Quests are the driving force behind Avatar, and, as mentioned earlier, they can be found in the hub areas. Main plot quests give you the bulk of your skill points, and you can't finish the game without doing them. However, the hub area side-quests are pretty unimportant, and they tend to be really vague; you'll be told to go do something, but won't be given any details. On top of that, your map is basically useless. Unlike other games of its ilk, Avatar's map is automatically filled in, and exploring doesn't expand it or make it any more useful. The only marker on the map shows your current location, so it doesn't give you any sort of indication about where you should go. This flaw artificially lengthens the game and makes it more tedious.
When actually fighting enemies, you have a couple of options. Either you can mash the X button to perform physical attacks or use special attacks with the Square button. Special attacks consume chi, but chi slowly regenerates on its own, so while you should use them wisely, you don't have to be overly stingy.
As with any decent hack-'n'-slash, loot flows from enemies like candy from a piñata. Characters can equip the armor variety of that loot in four slots, which will increase defense and increase elemental resistance. Many enemies attack using the aforementioned elements, so having the right resistances can be even more helpful than a high defense stat. That's all well and good in theory, but in practice, it doesn't make much of a difference. By the time enemies start using elements, you're fighting robots that can use any one of the four, so it doesn't matter which resistance you selected.
The graphics in Avatar aren't great, but they get the job done. The characters are very plain-looking, and the game looks like it should have been cel-shaded. The environments are colorful, and there's also a nice sense of scale in some areas. It's especially apparent in the Earth Nation city of Omashu, where you can see lower areas of the town while you are at a higher elevation. For a title with an isometric perspective, it's pretty cool.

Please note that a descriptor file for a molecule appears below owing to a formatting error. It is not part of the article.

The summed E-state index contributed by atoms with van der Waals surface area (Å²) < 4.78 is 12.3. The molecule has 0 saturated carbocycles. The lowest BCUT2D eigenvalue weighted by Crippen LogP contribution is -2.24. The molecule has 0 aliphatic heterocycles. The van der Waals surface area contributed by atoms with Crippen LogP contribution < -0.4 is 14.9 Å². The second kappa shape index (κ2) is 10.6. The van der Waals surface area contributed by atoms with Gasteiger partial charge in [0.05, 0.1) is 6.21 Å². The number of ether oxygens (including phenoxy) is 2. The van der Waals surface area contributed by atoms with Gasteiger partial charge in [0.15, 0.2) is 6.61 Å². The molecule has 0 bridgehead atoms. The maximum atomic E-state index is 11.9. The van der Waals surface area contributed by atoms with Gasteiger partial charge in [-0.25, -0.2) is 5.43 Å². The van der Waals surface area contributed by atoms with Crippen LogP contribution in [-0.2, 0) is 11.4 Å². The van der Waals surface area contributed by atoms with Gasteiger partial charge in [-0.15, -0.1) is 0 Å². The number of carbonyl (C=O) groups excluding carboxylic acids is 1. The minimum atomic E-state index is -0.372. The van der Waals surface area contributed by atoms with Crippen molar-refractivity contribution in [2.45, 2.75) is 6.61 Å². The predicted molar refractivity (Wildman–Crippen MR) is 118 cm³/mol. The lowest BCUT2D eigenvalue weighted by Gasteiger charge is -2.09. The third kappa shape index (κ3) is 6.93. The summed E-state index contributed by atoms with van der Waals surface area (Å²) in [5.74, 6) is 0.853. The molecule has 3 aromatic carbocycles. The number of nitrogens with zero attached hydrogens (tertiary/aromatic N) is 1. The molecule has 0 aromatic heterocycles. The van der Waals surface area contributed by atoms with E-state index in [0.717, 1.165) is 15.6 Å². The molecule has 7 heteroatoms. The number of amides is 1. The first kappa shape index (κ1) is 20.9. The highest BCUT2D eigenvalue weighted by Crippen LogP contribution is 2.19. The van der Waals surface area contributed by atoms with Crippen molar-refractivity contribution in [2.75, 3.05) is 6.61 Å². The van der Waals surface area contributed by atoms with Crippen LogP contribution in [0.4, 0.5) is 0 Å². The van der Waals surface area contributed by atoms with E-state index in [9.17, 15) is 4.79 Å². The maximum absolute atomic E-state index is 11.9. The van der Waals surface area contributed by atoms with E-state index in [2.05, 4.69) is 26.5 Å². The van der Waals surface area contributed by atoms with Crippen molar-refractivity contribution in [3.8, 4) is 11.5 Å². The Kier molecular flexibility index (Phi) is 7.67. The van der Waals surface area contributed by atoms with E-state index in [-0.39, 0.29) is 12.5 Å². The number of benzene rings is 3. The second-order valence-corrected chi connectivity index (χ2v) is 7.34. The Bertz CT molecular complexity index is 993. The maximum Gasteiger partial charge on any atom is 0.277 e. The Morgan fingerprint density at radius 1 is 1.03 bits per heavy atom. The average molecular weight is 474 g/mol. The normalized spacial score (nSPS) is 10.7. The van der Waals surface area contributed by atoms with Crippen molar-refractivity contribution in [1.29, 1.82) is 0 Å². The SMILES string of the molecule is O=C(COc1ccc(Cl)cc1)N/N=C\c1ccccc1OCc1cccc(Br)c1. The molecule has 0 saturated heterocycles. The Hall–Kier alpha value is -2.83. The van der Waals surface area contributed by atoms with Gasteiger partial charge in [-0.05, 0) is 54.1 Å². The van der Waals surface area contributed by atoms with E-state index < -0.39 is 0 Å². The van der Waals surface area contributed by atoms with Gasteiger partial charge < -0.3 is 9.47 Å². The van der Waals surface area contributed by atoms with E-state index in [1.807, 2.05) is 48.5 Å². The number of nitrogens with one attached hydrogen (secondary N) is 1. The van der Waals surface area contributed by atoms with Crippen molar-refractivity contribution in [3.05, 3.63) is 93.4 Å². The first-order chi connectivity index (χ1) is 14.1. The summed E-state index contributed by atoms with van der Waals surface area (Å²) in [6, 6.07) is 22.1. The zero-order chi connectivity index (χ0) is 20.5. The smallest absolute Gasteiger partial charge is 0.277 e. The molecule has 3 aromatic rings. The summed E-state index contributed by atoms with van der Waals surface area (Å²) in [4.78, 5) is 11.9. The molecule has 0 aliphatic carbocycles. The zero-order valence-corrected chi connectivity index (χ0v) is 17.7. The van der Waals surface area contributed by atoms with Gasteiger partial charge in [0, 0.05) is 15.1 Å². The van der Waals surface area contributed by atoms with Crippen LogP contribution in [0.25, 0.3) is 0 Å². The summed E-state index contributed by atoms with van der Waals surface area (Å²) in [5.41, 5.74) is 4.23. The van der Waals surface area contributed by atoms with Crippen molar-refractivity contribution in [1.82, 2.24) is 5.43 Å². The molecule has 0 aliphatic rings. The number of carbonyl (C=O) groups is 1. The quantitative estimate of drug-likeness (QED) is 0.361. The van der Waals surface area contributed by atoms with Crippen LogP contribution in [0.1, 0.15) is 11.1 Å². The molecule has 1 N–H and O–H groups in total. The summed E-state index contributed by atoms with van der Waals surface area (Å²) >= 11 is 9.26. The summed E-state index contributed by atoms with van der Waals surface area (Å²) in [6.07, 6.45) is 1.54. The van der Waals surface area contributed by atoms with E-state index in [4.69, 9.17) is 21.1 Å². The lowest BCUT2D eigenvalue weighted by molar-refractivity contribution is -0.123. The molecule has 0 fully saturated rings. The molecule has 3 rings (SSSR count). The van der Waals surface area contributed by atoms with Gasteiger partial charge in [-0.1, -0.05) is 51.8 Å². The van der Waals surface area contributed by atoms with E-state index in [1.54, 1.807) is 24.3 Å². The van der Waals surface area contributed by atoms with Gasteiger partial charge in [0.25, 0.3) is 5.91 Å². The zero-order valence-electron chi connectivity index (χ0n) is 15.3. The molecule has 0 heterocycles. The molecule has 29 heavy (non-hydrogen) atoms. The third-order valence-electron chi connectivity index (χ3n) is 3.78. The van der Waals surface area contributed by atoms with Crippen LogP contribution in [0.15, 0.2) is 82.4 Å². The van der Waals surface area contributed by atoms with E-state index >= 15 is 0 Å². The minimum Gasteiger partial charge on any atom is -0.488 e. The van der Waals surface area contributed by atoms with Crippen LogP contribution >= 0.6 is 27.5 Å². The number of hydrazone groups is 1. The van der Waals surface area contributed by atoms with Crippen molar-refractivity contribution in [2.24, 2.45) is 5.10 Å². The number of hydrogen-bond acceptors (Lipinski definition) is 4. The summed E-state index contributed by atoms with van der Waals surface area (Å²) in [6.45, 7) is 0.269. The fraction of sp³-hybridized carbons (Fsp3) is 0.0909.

The music was all original, and none of it is from the TV series, but it still feels like it fits in the "Avatar" world. There is also a noticeable lack of voice acting; instead of using the voice actors from the TV show, the game uses text boxes with characters' faces so you can tell who is speaking. The only voice acting you'll ever hear is in the opening (ripped straight from the TV show) and from enemies who occasionally spout phrases like, "What was that?"
Even with all of the artificial lengthening, Avatar is pretty short. You can extend the experience by doing all of the side-quests, but they payoff is really not worth it. Despite the seemingly complex nature of the title, it's not that complex at all. It's a kids' license, so the game has been simplified for a younger target audience. The difficulty level has also been lowered, and the enemy AI was less than stellar; some foes walked into walls, and others never noticed I was there even while I was pounding them so hard that they flew into the air. Perhaps an appropriate alternate title could have been Fisher-Price's My First Hack-'n'-Slash.
In the end, Avatar: The Last Airbender for the PSP is a basic game that's just about right for its intended audience. The hack-'n'-slash gameplay is fun, the graphics are serviceable, and the audio is fitting, if a bit sparse, but the artificial lengthening of the game can make it tedious, due to the incessant backtracking you'll have to do, and the lack of a map. There's some complexity to the title, so it's not for the "Dora the Explorer" set, but if you need a game to entertain a 12-year-old (or you are one), you could do worse than Avatar.